Author Topic: scale for drawing in Blender  (Read 388 times)

0 Members and 1 Guest are viewing this topic.

Offline Voeille

  • Trader
  • ****
  • Posts: 205
  • Country: 00
Re: scale for drawing in Blender
« Reply #15 on: May 28, 2018, 03:00:59 AM »
For what I understand, you selected one piece on the UV map, moved it, and then you found out that thereís another piece under it? If so, thatís normal. There should be an option to select all of them, but I canít help with that because I donít know Blender enough. If there isnít an option like that, just use UV Mapper to move/resize the stacked parts, itís a tiny free program. In order to do that, you need to export your model as OBJ.

No idea about seams at all, someone experienced with Blender should be able to help with that.

Offline Tom Sawyer

  • Modders
  • Architect
  • *****
  • Posts: 849
  • Country: is
Re: scale for drawing in Blender
« Reply #16 on: May 28, 2018, 03:35:12 AM »
I also find it a bit difficult to see what's going on in your Blender from what you write. Basically the uv map is just a virtual image of your mesh. It is like tailoring a coat in real but backward, cutting it along seams and then lying all pieces on the floor to paint them. That's what unwrapping is since the texture image is of course always a 2D picture and the game needs some info how to put it on your 3D model.

The steps when unwrapping in Blender is cleaning up the model by removing doubled vertices and then marking seams along edges where you want to "unfold" your model and then click unwrap. The faces in your uv map can be scaled and arranged manually as you like. For example to overlap them for efficient use of the texture or so. The second option is to unwrap as "smart uv project". Here you don't need seams and all faces are arranged separately. Both ways have their advantages. I normally use smart project to get all faces with correct proportions. For items with round shapes I use seams to get connected faces.

In any case it's not changing your mesh. Only defining a map with coordinates for every face to add texture. Maybe that helps you a bit. :)

Offline BlueFireChelle

  • Laborer
  • **
  • Posts: 45
  • Country: 00
Re: scale for drawing in Blender
« Reply #17 on: May 28, 2018, 04:30:05 AM »
@Voeille  that's exactly what I did! I didn't realise until this thread that there were multiple versions all stacked up.

@Tom Sawyer Whatever I am doing when I select the seams is not giving me a nice neat unwrap. I've got wonky bits all over the place! Not to worry. I'm nearly finished putting the textures on in photoshop so I'll see what I end up with. I think that will make it easier for next time. I think I'll try the Smart UV that you mention and see if that helps me.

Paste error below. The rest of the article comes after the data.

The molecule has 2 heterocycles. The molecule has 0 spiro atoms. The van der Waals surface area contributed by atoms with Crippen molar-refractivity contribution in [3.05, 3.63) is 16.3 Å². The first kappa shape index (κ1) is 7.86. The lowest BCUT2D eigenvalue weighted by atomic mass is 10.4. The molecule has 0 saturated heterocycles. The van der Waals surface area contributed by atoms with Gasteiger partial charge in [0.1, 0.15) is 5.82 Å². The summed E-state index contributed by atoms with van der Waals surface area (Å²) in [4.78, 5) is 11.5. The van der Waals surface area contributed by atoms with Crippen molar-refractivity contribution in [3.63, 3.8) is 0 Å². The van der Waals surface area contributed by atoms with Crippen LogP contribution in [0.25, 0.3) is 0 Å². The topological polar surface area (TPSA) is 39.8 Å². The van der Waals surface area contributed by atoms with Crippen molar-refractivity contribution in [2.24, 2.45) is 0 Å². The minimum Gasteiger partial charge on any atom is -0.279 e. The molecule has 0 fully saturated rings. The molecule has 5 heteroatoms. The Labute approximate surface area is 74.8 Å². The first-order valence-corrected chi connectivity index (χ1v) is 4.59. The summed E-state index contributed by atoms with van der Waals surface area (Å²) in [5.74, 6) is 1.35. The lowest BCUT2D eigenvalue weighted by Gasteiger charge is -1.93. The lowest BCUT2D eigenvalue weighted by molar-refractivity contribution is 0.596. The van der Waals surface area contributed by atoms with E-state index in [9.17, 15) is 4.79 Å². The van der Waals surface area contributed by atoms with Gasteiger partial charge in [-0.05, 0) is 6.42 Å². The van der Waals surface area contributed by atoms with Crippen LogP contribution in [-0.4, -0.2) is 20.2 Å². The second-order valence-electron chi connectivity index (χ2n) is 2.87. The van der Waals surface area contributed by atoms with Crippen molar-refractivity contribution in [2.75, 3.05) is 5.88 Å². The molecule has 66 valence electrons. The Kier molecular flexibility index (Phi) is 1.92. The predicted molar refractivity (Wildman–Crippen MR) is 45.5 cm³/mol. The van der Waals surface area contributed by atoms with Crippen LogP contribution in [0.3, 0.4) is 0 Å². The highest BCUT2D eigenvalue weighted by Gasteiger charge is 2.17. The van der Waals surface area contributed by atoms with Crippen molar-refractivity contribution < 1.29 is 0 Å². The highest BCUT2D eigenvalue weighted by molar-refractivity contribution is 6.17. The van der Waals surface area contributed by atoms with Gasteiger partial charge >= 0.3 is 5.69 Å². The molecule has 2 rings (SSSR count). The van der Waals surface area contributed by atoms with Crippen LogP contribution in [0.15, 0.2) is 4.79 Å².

thanks to you both!

Offline Voeille

  • Trader
  • ****
  • Posts: 205
  • Country: 00
Re: scale for drawing in Blender
« Reply #18 on: May 28, 2018, 06:54:41 AM »
Itís not really multiple versions stacked up, itís maps for different parts of the model. Itís good to stack things up and make several parts of the model share the same texture. Letís say you have two planes. If you want them to share the same texture, one thing you can do is stack them up, and the other is put them next to each other on the map and copy the texture. But you never want to do the latter, because two planes would take more space, and youíd need to make them smaller, which you definitely donít want. You want each piece that needs a separate texture as big on the map as possible, and share as much texture as possible. That gives you room for more detail without the need to use large files.

Edit: I made a mistake with not stacking enough on this map for this lamp. Those two parts at the bottom should be stacked, instead of letting them just reflect 2 sides of a cube each. That gives me room to make them a bit different if I wanted, but I donít think I would for that model, so Iím just wasting space. Itís not a big deal for that map as there isnít much going on, but still, it was a bad practice to do it, and definitely not the most efficient map layout for that model. Incidentally, while speaking about that lamp, itís a good example to show how important on-texture shading is. This is how it looked before I did it (and this was the texture). Never ignore on-texture shading, but thatís something done later, after your model is ready.
« Last Edit: May 28, 2018, 07:17:13 AM by Voeille »

Offline BlueFireChelle

  • Laborer
  • **
  • Posts: 45
  • Country: 00
Re: scale for drawing in Blender
« Reply #19 on: May 28, 2018, 04:50:23 PM »
thanks for being so generous with advice @Voeille   The difference in that lamp is huge with the on-texture shading. I've not gotten up to that yet, and don't actually know what it is! But it looks magic compared to the first version. I'm hoping to get back to my model straight after work today... I'm yet to see how my texture map actually turns out on the model. I'm expecting a hilarious result with lots of opportunities to learn  :-\ :D

Offline Voeille

  • Trader
  • ****
  • Posts: 205
  • Country: 00
Re: scale for drawing in Blender
« Reply #20 on: May 29, 2018, 05:34:37 AM »
On texture shading is, well, shading put directly on the texture. AO maps canít replace it, at least for all I can tell after making plants.